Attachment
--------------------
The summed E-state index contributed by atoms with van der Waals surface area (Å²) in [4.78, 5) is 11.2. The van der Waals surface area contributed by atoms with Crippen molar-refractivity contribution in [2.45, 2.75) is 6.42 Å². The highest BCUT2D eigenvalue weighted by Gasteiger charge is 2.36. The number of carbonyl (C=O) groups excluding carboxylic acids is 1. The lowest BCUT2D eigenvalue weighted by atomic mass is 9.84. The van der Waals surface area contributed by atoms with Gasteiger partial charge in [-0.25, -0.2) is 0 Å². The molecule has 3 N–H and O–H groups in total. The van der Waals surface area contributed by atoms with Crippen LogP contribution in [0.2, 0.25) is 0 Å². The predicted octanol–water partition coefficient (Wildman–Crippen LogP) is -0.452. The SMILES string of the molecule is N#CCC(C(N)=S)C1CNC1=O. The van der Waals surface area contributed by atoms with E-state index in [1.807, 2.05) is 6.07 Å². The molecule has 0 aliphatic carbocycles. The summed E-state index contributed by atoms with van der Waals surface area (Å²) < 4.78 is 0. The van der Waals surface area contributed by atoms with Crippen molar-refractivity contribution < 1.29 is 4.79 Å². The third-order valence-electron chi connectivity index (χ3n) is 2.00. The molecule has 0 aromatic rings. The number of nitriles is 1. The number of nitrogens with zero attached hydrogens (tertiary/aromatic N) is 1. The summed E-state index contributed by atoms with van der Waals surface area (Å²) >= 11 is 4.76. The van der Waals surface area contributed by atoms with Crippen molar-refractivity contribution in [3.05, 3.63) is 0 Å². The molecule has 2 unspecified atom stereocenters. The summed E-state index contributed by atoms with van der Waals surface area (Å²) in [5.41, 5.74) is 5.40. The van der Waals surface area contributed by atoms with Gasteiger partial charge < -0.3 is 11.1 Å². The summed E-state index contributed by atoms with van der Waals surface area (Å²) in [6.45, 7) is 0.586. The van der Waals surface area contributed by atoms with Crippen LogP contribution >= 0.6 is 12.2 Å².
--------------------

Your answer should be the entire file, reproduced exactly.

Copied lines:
The summed E-state index contributed by atoms with van der Waals surface area (Å²) in [4.78, 5) is 11.2. The van der Waals surface area contributed by atoms with Crippen molar-refractivity contribution in [2.45, 2.75) is 6.42 Å². The highest BCUT2D eigenvalue weighted by Gasteiger charge is 2.36. The number of carbonyl (C=O) groups excluding carboxylic acids is 1. The lowest BCUT2D eigenvalue weighted by atomic mass is 9.84. The van der Waals surface area contributed by atoms with Gasteiger partial charge in [-0.25, -0.2) is 0 Å². The molecule has 3 N–H and O–H groups in total. The van der Waals surface area contributed by atoms with Crippen LogP contribution in [0.2, 0.25) is 0 Å². The predicted octanol–water partition coefficient (Wildman–Crippen LogP) is -0.452. The SMILES string of the molecule is N#CCC(C(N)=S)C1CNC1=O. The van der Waals surface area contributed by atoms with E-state index in [1.807, 2.05) is 6.07 Å². The molecule has 0 aliphatic carbocycles. The summed E-state index contributed by atoms with van der Waals surface area (Å²) < 4.78 is 0. The van der Waals surface area contributed by atoms with Crippen molar-refractivity contribution < 1.29 is 4.79 Å². The third-order valence-electron chi connectivity index (χ3n) is 2.00. The molecule has 0 aromatic rings. The number of nitriles is 1. The number of nitrogens with zero attached hydrogens (tertiary/aromatic N) is 1. The summed E-state index contributed by atoms with van der Waals surface area (Å²) >= 11 is 4.76. The van der Waals surface area contributed by atoms with Crippen molar-refractivity contribution in [3.05, 3.63) is 0 Å². The molecule has 2 unspecified atom stereocenters. The summed E-state index contributed by atoms with van der Waals surface area (Å²) in [5.41, 5.74) is 5.40. The van der Waals surface area contributed by atoms with Gasteiger partial charge < -0.3 is 11.1 Å². The summed E-state index contributed by atoms with van der Waals surface area (Å²) in [6.45, 7) is 0.586. The van der Waals surface area contributed by atoms with Crippen LogP contribution >= 0.6 is 12.2 Å².